A large majority of British people think the Government’s struggle for a Brexit deal has become so all-encompassing that other crucial challenges have been forgotten about, a poll has revealed.

The exclusive survey for The Independent by BMG Research showed some 60 per cent of people believe “important domestic issues” are being ignored by ministers as Brexit relentlessly diverts their attention, with problems faced by the NHS and the housing market consistently appearing in surveys of voter concerns.

Whitehall departments are undertaking a major recruitment drive to hire thousands of new civil servants to cope with the burden of Brexit, while the Government admitted last week it has not carried out any impact assessments into the implications of leaving the EU on the British economy.

Conducted amid the turmoil of last week’s fraught Brexit negotiations, the new poll shows Labour edging ahead of the Conservatives by three points and Jeremy Corbyn’s satisfaction ratings outstripping those of Theresa May.

Pressure on Ms May to push Brexit talks forward was momentarily lifted earlier this week when she secured a withdrawal deal, ending phase one of negotiations.

But the progress followed a week in which her political agenda was dominated by Brexit issues both in Brussels and in the House of Commons.

That in turn followed weeks of rolling negotiations with EU diplomats and different factions on her own backbenches to ensure any deal did not destroy her administration.

Asked to what extent they agreed with the statement, “the Government has spent too much time focusing on Brexit and has forgotten about important domestic issues”, a majority backed it.

Overall 19 per cent “strongly agreed” and 41 per cent “somewhat” agreed – meaning 59 per cent agreed to some extent.

A fifth, 20 per cent, neither agreed nor disagreed, seven per cent did not know, while 12 per cent disagreed “somewhat” and only three per cent disagreed “strongly” – giving a total of those who disagreed of just 14 per cent.

When “don’t knows” were redistributed the total who agreed critical domestic issues are being forgotten hit 63 per cent, and 15 per cent disagreed.

The data is a stark warning for a party stung at the election by a public tired of austerity, angry about the housing crisis and worried about the state of the NHS.

In October, it emerged that the civil service will have to hire an extra 8,000 staff to deal specifically with Brexit, a sign of how its resources are being diverted towards the challenges of leaving the EU.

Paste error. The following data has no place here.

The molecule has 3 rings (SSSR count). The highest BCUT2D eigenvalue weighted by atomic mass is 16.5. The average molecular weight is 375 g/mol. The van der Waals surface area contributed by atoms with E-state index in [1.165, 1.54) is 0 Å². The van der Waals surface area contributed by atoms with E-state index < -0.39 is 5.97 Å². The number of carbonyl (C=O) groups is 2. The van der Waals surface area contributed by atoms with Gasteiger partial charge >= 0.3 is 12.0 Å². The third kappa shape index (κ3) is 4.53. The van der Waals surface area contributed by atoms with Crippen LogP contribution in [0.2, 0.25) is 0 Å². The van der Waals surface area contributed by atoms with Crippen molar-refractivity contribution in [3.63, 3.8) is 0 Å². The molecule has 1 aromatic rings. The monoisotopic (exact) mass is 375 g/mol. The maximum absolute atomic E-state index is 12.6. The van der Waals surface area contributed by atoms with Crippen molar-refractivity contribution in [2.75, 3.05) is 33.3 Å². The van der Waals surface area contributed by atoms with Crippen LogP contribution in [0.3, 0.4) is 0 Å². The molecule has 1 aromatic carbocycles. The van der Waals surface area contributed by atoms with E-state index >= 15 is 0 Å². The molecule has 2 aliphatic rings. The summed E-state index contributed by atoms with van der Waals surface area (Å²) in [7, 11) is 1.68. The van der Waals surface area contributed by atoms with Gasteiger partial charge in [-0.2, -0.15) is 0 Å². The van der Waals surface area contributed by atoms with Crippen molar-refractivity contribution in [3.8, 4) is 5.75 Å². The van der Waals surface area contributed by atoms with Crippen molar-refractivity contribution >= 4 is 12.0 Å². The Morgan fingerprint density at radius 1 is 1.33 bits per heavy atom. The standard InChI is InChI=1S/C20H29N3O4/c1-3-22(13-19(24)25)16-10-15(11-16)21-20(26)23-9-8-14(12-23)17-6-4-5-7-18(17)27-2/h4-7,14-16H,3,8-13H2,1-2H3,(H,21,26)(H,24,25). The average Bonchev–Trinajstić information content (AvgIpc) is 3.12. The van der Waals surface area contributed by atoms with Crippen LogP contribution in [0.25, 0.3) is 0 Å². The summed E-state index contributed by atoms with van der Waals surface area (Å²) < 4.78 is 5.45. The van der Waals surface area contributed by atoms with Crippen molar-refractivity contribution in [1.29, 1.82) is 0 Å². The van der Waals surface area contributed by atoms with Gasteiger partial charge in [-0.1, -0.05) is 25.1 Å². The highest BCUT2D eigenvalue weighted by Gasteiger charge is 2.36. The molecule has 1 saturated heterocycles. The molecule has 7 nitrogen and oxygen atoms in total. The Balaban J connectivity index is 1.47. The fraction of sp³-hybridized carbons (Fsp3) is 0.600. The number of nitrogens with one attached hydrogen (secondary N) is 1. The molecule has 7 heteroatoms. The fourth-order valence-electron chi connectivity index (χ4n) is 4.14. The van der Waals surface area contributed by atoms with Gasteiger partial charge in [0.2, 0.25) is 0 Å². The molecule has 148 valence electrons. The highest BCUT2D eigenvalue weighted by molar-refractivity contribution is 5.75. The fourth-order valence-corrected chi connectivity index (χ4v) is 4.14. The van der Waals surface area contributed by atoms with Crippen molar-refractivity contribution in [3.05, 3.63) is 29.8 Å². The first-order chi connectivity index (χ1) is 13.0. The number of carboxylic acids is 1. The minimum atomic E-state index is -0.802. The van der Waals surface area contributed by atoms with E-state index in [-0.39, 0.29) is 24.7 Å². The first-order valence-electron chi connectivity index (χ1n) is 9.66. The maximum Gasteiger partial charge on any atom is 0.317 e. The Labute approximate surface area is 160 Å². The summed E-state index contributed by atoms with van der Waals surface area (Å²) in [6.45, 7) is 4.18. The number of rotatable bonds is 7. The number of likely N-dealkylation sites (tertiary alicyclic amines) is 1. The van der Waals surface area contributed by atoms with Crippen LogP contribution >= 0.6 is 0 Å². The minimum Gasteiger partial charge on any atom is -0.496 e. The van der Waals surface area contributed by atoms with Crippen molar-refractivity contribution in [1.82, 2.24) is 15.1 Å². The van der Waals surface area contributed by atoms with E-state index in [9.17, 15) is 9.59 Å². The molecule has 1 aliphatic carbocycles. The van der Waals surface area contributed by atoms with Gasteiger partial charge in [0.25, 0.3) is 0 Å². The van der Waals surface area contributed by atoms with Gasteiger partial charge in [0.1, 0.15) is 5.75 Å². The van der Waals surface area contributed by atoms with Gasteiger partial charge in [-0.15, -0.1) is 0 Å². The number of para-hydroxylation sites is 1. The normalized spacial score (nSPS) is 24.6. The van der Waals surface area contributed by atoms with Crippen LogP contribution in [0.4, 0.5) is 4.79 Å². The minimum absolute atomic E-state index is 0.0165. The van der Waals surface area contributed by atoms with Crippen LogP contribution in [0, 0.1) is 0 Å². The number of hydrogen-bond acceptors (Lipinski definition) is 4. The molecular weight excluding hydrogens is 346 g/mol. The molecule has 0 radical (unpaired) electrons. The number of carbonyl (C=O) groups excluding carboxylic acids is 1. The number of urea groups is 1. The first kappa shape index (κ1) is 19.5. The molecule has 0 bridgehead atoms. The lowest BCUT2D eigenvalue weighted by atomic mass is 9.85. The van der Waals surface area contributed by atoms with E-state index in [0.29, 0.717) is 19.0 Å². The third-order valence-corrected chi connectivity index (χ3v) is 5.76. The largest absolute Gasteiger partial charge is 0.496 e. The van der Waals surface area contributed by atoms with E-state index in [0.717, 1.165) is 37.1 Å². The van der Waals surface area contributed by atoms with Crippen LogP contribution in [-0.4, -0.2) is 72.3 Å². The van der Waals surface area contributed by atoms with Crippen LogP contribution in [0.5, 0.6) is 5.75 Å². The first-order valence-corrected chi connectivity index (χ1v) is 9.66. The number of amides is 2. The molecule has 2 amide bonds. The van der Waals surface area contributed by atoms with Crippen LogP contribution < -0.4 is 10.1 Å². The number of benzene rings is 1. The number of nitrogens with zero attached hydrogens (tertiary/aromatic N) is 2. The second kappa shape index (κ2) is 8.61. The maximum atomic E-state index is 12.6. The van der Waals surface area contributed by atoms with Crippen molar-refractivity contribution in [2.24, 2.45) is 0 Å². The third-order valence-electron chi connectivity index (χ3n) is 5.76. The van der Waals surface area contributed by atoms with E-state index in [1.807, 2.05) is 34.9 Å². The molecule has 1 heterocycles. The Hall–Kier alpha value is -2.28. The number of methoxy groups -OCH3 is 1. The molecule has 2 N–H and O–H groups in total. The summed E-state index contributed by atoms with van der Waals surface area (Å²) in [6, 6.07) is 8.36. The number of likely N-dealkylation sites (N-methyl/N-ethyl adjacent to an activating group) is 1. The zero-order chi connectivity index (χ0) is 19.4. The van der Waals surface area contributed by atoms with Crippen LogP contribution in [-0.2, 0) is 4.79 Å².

Nearly 3,000 new posts have already been created to help face what will be the biggest administrative challenge they have faced for half a century.

Brexit Secretary David Davis told Cabinet colleagues that Her Majesty’s Revenue and Customs will also have to recruit between 3,000 and 5,000 new members of staff next year.

If the new recruits earn an average of £50,000 each, the wage bill would top £400m. But that’s a drop in the ocean compared to the £35bn to £39bn the UK will have to pay the EU as part of its divorce settlement – a figure many expect to rise higher.

That also does not include the cost of new technology and extra infrastructure at borders that may be needed, which Chancellor Philip Hammond has suggested could divert funds from the NHS and education.

Mr Davis faced a grilling on Wednesday when he admitted the Government had not conducted impact assessments into the effects on specific sectors of Brexit, or on the wider economy of leaving the EU’s customs union.

The new polling was taken between 5-8 December, as Ms May desperately struggled to secure a withdrawal deal after her Northern Irish political partners scuppered an earlier attempt.

The furore appears to have not helped her or her party’s public ratings, with Labour opening up a three-point lead, rising to 40 per cent once “don’t knows” are excluded, compared to the Conservatives’ 37 per cent.

In terms of leaders’ satisfaction ratings, Ms May hit minus 30 (35 per cent satisfied, and 65 per cent dissatisfied) while Mr Corbyn had a rating of minus 12 (44 per cent satisfied and 56 per cent dissatisfied).

Asked who people would prefer to see as the next prime minister, the pair were effectively tied. Once “don’t knows” were redistributed, Ms May had the backing of 32 per cent and Mr Corbyn the support of 33 per cent of people. 

BMG interviewed a representative sample of 1,509 adults living in Great Britain on 5-8 December. Data are weighted. BMG are members of the British Polling Council and abide by its rules. Full details at bmgresearch.co.uk/polling

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